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Automatic Data Processing's (NASDAQ:ADP) stock up by 4.6% over the past month. Given that the market rewards strong financials in the long-term, we wonder if that is the case in this instance. In this article, we decided to focus on Automatic Data Processing's ROE.
Return on Equity or ROE is a test of how effectively a company is growing its value and managing investors’ money. Simply put, it is used to assess the profitability of a company in relation to its equity capital.
How To Calculate Return On Equity?
ROE can be calculated by using the formula:
Return on Equity = Net Profit (from continuing operations) ÷ Shareholders' Equity
So, based on the above formula, the ROE for Automatic Data Processing is:
44% = US$2.5b ÷ US$5.7b (Based on the trailing twelve months to March 2021).
The 'return' is the income the business earned over the last year. So, this means that for every $1 of its shareholder's investments, the company generates a profit of $0.44.
What Is The Relationship Between ROE And Earnings Growth?
We have already established that ROE serves as an efficient profit-generating gauge for a company's future earnings. Based on how much of its profits the company chooses to reinvest or "retain", we are then able to evaluate a company's future ability to generate profits. Assuming all else is equal, companies that have both a higher return on equity and higher profit retention are usually the ones that have a higher growth rate when compared to companies that don't have the same features.
A Side By Side comparison of Automatic Data Processing's Earnings Growth And 44% ROE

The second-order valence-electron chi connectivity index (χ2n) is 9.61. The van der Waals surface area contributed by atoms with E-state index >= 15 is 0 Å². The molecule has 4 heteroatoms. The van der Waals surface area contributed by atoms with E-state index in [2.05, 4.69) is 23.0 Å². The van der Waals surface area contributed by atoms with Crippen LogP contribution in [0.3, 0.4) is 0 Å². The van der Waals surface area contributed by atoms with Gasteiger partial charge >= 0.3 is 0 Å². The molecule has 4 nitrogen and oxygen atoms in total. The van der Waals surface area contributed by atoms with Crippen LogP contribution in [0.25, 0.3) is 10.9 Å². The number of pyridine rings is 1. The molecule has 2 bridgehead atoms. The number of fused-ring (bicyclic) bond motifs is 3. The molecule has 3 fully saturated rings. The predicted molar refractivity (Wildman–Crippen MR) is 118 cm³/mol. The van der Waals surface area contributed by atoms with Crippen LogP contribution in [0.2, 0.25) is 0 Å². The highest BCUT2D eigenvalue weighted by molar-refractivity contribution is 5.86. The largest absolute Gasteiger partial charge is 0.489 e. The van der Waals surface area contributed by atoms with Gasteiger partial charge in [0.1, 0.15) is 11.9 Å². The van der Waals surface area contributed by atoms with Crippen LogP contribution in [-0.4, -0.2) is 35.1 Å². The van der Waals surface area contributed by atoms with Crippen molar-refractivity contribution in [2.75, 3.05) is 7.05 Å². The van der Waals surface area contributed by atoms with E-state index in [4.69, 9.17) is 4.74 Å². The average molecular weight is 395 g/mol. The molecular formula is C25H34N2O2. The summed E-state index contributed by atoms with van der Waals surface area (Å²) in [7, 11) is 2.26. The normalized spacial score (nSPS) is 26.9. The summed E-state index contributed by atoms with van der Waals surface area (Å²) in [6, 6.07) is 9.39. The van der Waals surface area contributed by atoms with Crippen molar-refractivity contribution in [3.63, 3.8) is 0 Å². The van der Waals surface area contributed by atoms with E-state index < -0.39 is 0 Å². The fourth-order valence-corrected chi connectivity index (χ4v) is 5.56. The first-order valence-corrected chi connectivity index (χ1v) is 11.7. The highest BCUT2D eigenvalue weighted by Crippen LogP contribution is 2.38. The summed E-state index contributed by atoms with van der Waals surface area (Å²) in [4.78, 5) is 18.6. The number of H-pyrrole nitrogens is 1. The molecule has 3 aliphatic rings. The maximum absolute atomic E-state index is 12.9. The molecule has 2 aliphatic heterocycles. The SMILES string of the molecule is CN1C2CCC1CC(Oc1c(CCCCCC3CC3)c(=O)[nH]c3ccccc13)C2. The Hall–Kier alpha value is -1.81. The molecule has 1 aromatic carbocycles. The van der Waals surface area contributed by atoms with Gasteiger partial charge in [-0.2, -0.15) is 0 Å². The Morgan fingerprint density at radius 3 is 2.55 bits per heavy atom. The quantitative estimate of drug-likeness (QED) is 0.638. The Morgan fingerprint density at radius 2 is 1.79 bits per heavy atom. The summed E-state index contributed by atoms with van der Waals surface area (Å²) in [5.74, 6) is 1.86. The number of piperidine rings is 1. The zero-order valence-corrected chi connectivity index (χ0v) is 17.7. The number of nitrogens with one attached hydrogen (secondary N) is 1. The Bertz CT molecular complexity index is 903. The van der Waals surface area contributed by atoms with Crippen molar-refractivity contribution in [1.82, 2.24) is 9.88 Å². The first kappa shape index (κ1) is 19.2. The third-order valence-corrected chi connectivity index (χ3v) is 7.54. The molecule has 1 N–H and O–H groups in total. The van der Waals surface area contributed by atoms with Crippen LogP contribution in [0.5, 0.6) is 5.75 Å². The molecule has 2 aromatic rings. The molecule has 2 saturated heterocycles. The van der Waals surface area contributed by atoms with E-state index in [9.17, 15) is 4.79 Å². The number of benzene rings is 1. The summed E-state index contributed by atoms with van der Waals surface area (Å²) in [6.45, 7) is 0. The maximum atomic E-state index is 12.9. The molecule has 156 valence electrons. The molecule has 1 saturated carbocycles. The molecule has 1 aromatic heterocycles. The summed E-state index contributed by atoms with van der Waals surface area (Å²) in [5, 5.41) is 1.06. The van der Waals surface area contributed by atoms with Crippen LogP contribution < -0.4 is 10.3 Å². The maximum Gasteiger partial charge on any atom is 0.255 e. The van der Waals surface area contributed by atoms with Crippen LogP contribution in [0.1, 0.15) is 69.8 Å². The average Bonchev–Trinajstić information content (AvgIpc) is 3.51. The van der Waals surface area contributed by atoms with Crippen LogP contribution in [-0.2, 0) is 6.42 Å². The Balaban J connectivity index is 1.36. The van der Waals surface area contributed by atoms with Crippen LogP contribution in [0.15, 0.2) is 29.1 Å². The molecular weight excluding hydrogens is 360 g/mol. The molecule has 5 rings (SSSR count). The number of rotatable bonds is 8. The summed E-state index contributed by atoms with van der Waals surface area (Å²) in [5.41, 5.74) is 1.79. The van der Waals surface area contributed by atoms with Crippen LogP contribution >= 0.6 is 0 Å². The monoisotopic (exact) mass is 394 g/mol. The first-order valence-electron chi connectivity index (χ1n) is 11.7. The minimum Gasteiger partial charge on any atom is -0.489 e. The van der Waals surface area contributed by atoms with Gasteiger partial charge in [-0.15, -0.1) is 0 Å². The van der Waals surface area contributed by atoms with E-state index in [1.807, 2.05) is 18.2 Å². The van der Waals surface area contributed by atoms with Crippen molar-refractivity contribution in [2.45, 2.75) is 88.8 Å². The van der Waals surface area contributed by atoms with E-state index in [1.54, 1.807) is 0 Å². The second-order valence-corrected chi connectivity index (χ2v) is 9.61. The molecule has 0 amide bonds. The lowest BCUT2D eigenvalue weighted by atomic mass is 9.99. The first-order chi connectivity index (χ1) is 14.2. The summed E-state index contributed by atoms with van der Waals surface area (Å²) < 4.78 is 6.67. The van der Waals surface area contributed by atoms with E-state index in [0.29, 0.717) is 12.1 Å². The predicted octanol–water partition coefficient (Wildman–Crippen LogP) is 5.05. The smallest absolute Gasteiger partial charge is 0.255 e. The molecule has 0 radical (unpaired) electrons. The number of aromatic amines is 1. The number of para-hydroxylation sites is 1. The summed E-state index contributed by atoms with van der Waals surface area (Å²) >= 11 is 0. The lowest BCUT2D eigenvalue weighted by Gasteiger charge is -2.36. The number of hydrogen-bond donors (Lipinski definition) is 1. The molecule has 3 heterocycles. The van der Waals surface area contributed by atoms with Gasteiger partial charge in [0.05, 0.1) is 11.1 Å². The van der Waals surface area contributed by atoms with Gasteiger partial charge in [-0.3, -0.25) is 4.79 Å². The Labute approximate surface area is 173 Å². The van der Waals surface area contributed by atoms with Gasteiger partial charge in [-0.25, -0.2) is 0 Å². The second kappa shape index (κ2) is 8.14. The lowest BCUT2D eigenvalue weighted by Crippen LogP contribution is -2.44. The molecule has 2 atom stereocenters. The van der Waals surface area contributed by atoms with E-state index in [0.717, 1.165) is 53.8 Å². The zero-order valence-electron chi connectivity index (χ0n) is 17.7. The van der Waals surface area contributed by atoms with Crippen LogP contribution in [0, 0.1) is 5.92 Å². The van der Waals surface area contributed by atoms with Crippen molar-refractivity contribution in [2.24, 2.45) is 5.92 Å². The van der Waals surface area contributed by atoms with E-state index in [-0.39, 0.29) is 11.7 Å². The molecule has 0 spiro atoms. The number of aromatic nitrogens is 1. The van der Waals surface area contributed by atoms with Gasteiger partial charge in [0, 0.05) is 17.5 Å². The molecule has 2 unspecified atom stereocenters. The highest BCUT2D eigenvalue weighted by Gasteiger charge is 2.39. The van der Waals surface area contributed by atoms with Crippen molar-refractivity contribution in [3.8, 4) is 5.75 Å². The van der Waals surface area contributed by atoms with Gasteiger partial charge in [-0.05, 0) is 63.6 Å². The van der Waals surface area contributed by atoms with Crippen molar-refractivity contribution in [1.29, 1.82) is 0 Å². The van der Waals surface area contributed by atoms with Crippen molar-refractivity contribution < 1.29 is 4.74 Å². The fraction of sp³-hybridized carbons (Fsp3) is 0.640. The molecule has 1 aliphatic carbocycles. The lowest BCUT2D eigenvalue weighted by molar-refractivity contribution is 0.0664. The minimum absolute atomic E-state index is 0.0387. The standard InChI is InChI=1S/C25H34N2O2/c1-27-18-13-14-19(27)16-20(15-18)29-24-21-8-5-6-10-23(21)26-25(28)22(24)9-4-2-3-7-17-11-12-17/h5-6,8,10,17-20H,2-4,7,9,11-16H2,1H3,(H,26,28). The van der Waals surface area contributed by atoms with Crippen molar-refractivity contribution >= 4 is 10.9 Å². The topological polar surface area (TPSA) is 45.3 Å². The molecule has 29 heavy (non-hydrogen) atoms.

First thing first, we like that Automatic Data Processing has an impressive ROE. Secondly, even when compared to the industry average of 18% the company's ROE is quite impressive. This likely paved the way for the modest 11% net income growth seen by Automatic Data Processing over the past five years. growth
As a next step, we compared Automatic Data Processing's net income growth with the industry and found that the company has a similar growth figure when compared with the industry average growth rate of 13% in the same period.
The basis for attaching value to a company is, to a great extent, tied to its earnings growth. The investor should try to establish if the expected growth or decline in earnings, whichever the case may be, is priced in. Doing so will help them establish if the stock's future looks promising or ominous. Is Automatic Data Processing fairly valued compared to other companies? These 3 valuation measures might help you decide.
Is Automatic Data Processing Efficiently Re-investing Its Profits?
Automatic Data Processing has a significant three-year median payout ratio of 59%, meaning that it is left with only 41% to reinvest into its business. This implies that the company has been able to achieve decent earnings growth despite returning most of its profits to shareholders.
Additionally, Automatic Data Processing has paid dividends over a period of at least ten years which means that the company is pretty serious about sharing its profits with shareholders. Based on the latest analysts' estimates, we found that the company's future payout ratio over the next three years is expected to hold steady at 55%. As a result, Automatic Data Processing's ROE is not expected to change by much either, which we inferred from the analyst estimate of 46% for future ROE.
Overall, we are quite pleased with Automatic Data Processing's performance. Especially the high ROE, Which has contributed to the impressive growth seen in earnings. Despite the company reinvesting only a small portion of its profits, it still has managed to grow its earnings so that is appreciable. Having said that, the company's earnings growth is expected to slow down, as forecasted in the current analyst estimates. Are these analysts expectations based on the broad expectations for the industry, or on the company's fundamentals? Click here to be taken to our analyst's forecasts page for the company.
This article by Simply Wall St is general in nature. It does not constitute a recommendation to buy or sell any stock, and does not take account of your objectives, or your financial situation. We aim to bring you long-term focused analysis driven by fundamental data. Note that our analysis may not factor in the latest price-sensitive company announcements or qualitative material. Simply Wall St has no position in any stocks mentioned.
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